by Christine Yu Moutier, MD: For Complete Post, Click Here…
We can all play a role in identifying at-risk kids.
With increasing rates of suicide and mental health issues among U.S. youth, and with suicide as the second leading cause of death among people ages 10 to 34, the state of youth mental health has reached crisis proportions. For this reason, I’m gravely concerned about the impact of the recent draft recommendations of the U.S. Preventive Services Task Force (USPSTF) that found insufficient evidence for implementing screening for suicide risk among youth.
The USPSTF’s methodology may be mismatched with the real-world implementation science and the scope of the problem concerning youth suicide. Clinicians and mental health professionals must have a clear understanding of the USPSTF’s guidelines for reviewing evidence and arriving at a recommendation, as their approach is out of touch with recent expert recommendations on screening for youth suicide risk. The USPSTF findings may cast doubt among healthcare providers on the importance of suicide screening and preventive care.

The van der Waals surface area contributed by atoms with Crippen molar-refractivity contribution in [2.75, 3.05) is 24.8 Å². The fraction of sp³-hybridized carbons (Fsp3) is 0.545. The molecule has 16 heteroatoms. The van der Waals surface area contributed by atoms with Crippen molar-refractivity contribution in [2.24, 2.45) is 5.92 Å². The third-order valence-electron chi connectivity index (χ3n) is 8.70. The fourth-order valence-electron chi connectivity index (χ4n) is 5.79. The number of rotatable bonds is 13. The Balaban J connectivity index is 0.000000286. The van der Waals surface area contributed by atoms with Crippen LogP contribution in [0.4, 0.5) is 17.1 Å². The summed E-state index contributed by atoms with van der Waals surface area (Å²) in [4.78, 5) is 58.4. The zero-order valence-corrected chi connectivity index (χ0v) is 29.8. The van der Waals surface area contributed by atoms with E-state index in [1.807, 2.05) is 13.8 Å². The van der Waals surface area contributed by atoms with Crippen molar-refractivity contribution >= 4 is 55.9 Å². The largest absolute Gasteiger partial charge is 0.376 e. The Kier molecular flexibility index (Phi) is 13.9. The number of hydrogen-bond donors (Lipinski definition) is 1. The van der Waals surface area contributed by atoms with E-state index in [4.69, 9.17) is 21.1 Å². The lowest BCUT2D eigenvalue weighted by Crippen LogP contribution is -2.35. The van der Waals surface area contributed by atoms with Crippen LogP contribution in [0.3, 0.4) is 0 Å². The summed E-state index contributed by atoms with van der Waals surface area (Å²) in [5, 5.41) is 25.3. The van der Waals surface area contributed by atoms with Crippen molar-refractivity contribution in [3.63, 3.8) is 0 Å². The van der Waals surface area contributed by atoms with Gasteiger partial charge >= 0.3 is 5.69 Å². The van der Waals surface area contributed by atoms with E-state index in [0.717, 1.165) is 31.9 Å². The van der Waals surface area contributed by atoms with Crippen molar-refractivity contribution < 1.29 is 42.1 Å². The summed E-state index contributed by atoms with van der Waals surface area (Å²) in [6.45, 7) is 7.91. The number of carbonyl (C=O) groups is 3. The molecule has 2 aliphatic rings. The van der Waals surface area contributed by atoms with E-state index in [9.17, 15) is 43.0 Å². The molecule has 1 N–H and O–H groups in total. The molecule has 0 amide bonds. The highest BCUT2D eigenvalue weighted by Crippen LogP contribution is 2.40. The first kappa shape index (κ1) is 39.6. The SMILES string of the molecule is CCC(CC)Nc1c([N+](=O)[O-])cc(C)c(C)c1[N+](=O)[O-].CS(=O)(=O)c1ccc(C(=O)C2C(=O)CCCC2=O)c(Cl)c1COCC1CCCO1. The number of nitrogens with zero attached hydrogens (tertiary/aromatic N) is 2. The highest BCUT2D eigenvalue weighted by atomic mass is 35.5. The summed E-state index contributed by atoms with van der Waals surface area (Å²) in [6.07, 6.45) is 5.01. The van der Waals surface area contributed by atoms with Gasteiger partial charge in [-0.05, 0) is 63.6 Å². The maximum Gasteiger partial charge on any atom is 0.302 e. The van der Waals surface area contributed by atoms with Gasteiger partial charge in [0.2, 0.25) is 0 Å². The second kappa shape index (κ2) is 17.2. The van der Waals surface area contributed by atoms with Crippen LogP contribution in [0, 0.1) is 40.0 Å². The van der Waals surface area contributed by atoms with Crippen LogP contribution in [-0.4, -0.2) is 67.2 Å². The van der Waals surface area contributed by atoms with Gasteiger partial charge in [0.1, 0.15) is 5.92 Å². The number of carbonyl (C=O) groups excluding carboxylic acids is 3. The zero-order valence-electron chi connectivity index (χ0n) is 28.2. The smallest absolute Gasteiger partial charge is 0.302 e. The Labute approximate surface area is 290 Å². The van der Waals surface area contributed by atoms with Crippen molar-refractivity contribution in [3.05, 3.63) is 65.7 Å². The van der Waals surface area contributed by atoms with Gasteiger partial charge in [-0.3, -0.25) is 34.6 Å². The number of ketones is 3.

In collaboration with our partner organization on the Blueprint for Youth Suicide Prevention, the American Academy of Pediatrics, and experts from the National Institute of Mental Health, we have identified three key weaknesses of the USPSTF draft report.
Suicide Screening Can Be Done Safely
The USPSTF calls for screening asymptomatic adolescents ages 12 to 18 years for major depressive disorder, and youth between the ages of 8 and 18 for anxiety, saying there would be a moderate benefit to each. We support this recommendation and believe the benefits would be more than moderate. On suicide risk, the USPSTF concluded there is insufficient evidence to weigh the benefits and harms of screening asymptomatic children and adolescents. However, in regards to the suicide risk, the report excluded or overlooked a number of key research studies that find universal suicide screening in pediatric medical settings validated with high sensitivity (97%) and specificity (91%), and demonstrate feasibility, accessibility by youth, parents, and clinicians, and importantly, demonstrate no evidence of harm.
From ACLU Iowa: For Complete Post, Click Here…
Today the 8th Circuit Court made a decision in our lawsuit to protect Iowa students with disabilities that make them vulnerable to COVID.